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Voices Speaking

November 24, 2015

Why Connecticut’s Business Climate is About More than Corporate Taxation

Ellen Shemitz, J.D.

A basic line learned by every first year law student is that “bad facts make for bad law.” This maxim holds true in the legislature as well as in the courts. Take the oft repeated claim that Connecticut should give big business tax breaks to remedy an allegedly “bad business environment.” Before those claims drive any legal changes, let’s look at the underlying data: data which simply does not support the complaints of special interests. 

Fact #1: Most Connecticut businesses reported a net profit last year. The percentage of Connecticut businesses that record net profits has increased in recent years, and is higher today than at any point since 2008.

Fact #2: Business in Connecticut benefits from a highly educated workforce. Nearly 37% of Connecticut residents age 25 and older hold at least a Bachelor’s degree, compared with a national average of less than 29%. Visualizations of the most recent US Census data show that the proportion of state residents with degrees in higher education has more than doubled since 1970.

Fact #3: Business in Connecticut benefits from a highly innovative workforce. Bloomberg Rankings ranks Connecticut fourth in business innovation, noting that STEM professionals comprise 2.72% of the state’s population with another 10.2% holding science and technical degrees.

Fact #4: Business in Connecticut benefits from a high rate of insurance coverage and a healthy population. Health matters to business. According to the Centers for Disease Control, “indirect costs of poor health including absenteeism, disability, or reduced work output may be several times higher than direct medical costs.” More than 93% of state residents carry health insurance in Connecticut. The oft-cited Measure of America 2013-2014 awards Connecticut first place on its American Human Development Index, with a life expectancy at birth topping 80.8 years. 

Fact #5: Connecticut has yet to fully recover from the Great Recession, with its rate of recovery slowed by long term changes in the state industrial base. 

While Connecticut has yet to recover fully from the Great Recession, its challenges have more to do with long term changes in the economy and with the aging of the state population than with tax policies.  Indeed, the conflicting measures of business taxation cited by detractors reach widely divergent conclusions, ranging from the Council on State Taxation’s index comparing state taxes to productivity, which ranks Connecticut second best in the nation, to the Laffer-American Legislative Exchange Council’s Economic Competitiveness Index which ranks Connecticut forty-seventh.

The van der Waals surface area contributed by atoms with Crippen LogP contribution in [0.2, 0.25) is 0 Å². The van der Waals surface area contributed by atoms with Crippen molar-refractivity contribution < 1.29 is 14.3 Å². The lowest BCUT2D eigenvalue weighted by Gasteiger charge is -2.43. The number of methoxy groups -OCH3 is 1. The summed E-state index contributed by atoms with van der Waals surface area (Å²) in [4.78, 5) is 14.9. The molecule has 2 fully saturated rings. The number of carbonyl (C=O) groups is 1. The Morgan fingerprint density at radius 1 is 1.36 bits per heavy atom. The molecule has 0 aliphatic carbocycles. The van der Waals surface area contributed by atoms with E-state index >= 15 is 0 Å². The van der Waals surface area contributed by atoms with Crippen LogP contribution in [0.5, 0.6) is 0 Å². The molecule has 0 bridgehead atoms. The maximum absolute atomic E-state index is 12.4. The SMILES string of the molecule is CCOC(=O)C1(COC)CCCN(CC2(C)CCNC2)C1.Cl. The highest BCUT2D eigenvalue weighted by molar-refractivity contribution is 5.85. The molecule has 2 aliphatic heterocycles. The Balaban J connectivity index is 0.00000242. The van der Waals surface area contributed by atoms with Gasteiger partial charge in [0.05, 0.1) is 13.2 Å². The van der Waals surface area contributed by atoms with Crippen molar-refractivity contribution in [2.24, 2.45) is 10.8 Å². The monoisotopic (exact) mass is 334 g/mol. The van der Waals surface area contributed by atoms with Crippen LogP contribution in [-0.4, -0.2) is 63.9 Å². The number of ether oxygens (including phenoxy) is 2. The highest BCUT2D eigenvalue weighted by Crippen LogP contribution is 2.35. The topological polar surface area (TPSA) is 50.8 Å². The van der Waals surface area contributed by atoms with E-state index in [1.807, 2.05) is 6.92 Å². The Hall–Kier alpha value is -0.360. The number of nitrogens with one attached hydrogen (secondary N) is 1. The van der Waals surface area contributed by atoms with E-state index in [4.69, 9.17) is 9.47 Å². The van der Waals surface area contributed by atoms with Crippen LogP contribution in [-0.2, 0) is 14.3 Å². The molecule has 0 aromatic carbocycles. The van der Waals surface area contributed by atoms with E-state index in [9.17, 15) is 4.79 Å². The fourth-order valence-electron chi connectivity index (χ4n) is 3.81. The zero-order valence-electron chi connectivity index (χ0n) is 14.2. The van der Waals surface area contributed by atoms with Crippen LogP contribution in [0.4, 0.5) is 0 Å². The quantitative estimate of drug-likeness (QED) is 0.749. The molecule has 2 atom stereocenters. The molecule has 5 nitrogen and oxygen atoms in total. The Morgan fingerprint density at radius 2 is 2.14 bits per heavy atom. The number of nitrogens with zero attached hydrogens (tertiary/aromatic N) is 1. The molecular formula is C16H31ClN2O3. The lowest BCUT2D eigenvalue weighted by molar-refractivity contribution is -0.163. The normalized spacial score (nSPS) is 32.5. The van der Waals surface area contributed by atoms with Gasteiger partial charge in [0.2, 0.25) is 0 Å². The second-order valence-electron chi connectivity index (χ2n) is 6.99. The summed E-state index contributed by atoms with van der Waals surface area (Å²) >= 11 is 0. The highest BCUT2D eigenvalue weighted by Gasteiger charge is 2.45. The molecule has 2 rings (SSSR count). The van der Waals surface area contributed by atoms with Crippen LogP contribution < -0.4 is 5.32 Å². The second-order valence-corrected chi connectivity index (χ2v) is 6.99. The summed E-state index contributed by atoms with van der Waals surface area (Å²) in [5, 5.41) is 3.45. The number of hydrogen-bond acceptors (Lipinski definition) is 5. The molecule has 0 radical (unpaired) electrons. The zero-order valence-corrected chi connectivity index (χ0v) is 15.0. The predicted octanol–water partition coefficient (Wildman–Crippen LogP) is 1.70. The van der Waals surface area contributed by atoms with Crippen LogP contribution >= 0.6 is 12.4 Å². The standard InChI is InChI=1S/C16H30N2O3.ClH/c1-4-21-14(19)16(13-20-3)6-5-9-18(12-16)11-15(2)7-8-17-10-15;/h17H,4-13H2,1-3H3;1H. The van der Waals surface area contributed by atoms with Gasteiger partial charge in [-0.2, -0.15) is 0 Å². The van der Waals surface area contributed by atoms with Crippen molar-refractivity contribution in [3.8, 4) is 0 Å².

Business climate does, of course, matter.  We need a healthy economy to assure gainful employment and economically secure families. But business climate is about more than taxes. A healthy business climate requires good transportation and a highly educated workforce: both of which depend upon strategic planning and public investment.  For our state to thrive, we need to support a state budget that invests in human capital and regional infrastructure: a budget that builds toward a shared prosperity and sustainable growth rather than growing wealth disparity and intergenerational poverty.

Issue Areas:
Budget and Tax, Family Economic Security
November 19, 2015

State of Working Connecticut Interactive Graph

Six years after the official end of the Great Recession, Connecticut has yet to fully recover. Despite lower levels of unemployment, the recovery has left behind many Connecticut residents, in particular people of color, young workers, those paid low wages, and many with relatively low levels of education. These findings and more are accessible in our annual State of Working Connecticut report, and the full data on which they are based are available below.

Data Visualization

These data are available below through an interactive graph. Underneath the graph, you can choose an economic indicator (e.g., unemployment), and then select the regions and demographics about which you'd like to learn more. A slider along the bottom allows you to select the range of years, back to 1979. To view wages at the 10th, 20th, 30th, etc. percentiles, select the "Wage Deciles" indicator, along with the deciles you'd like to view in the demographics drop-down menu.

Not all demographics are available for every economic indicator. For example, only overall long-term unemployment is available on the graph, and the "wage percentile" demographics are only useful for the "wage deciles" measure. Let us know what you notice in these trends in the comments below!